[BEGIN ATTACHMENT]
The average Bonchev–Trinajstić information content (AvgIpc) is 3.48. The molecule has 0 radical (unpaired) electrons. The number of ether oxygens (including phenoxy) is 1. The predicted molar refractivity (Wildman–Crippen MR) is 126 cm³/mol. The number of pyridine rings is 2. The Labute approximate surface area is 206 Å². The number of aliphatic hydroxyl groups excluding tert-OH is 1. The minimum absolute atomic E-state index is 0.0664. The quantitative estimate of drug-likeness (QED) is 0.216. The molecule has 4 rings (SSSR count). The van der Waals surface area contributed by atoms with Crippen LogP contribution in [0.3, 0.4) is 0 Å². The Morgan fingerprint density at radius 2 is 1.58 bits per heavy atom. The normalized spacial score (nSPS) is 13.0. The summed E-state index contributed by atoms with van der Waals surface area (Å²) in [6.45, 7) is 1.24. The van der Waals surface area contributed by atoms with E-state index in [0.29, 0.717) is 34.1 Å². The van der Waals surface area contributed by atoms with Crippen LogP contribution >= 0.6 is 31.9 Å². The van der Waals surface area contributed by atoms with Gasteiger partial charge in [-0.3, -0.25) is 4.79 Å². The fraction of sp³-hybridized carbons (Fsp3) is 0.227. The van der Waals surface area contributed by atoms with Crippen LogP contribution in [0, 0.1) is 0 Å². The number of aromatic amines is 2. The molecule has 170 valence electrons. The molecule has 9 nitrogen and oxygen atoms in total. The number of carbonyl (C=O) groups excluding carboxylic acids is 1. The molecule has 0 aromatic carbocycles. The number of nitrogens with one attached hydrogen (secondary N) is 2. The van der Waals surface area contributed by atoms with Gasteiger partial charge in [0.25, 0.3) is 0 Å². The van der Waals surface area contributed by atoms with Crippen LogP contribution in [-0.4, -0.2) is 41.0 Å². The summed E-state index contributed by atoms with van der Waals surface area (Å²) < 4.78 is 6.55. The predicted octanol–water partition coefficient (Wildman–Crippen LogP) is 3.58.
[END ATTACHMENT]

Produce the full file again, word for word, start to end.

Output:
The average Bonchev–Trinajstić information content (AvgIpc) is 3.48. The molecule has 0 radical (unpaired) electrons. The number of ether oxygens (including phenoxy) is 1. The predicted molar refractivity (Wildman–Crippen MR) is 126 cm³/mol. The number of pyridine rings is 2. The Labute approximate surface area is 206 Å². The number of aliphatic hydroxyl groups excluding tert-OH is 1. The minimum absolute atomic E-state index is 0.0664. The quantitative estimate of drug-likeness (QED) is 0.216. The molecule has 4 rings (SSSR count). The van der Waals surface area contributed by atoms with Crippen LogP contribution in [0.3, 0.4) is 0 Å². The Morgan fingerprint density at radius 2 is 1.58 bits per heavy atom. The normalized spacial score (nSPS) is 13.0. The summed E-state index contributed by atoms with van der Waals surface area (Å²) in [6.45, 7) is 1.24. The van der Waals surface area contributed by atoms with E-state index in [0.29, 0.717) is 34.1 Å². The van der Waals surface area contributed by atoms with Crippen LogP contribution >= 0.6 is 31.9 Å². The van der Waals surface area contributed by atoms with Gasteiger partial charge in [-0.3, -0.25) is 4.79 Å². The fraction of sp³-hybridized carbons (Fsp3) is 0.227. The van der Waals surface area contributed by atoms with Crippen LogP contribution in [0, 0.1) is 0 Å². The number of aromatic amines is 2. The molecule has 170 valence electrons. The molecule has 9 nitrogen and oxygen atoms in total. The number of carbonyl (C=O) groups excluding carboxylic acids is 1. The molecule has 0 aromatic carbocycles. The number of nitrogens with one attached hydrogen (secondary N) is 2. The van der Waals surface area contributed by atoms with Gasteiger partial charge in [0.25, 0.3) is 0 Å². The van der Waals surface area contributed by atoms with Crippen LogP contribution in [-0.4, -0.2) is 41.0 Å². The summed E-state index contributed by atoms with van der Waals surface area (Å²) < 4.78 is 6.55. The predicted octanol–water partition coefficient (Wildman–Crippen LogP) is 3.58.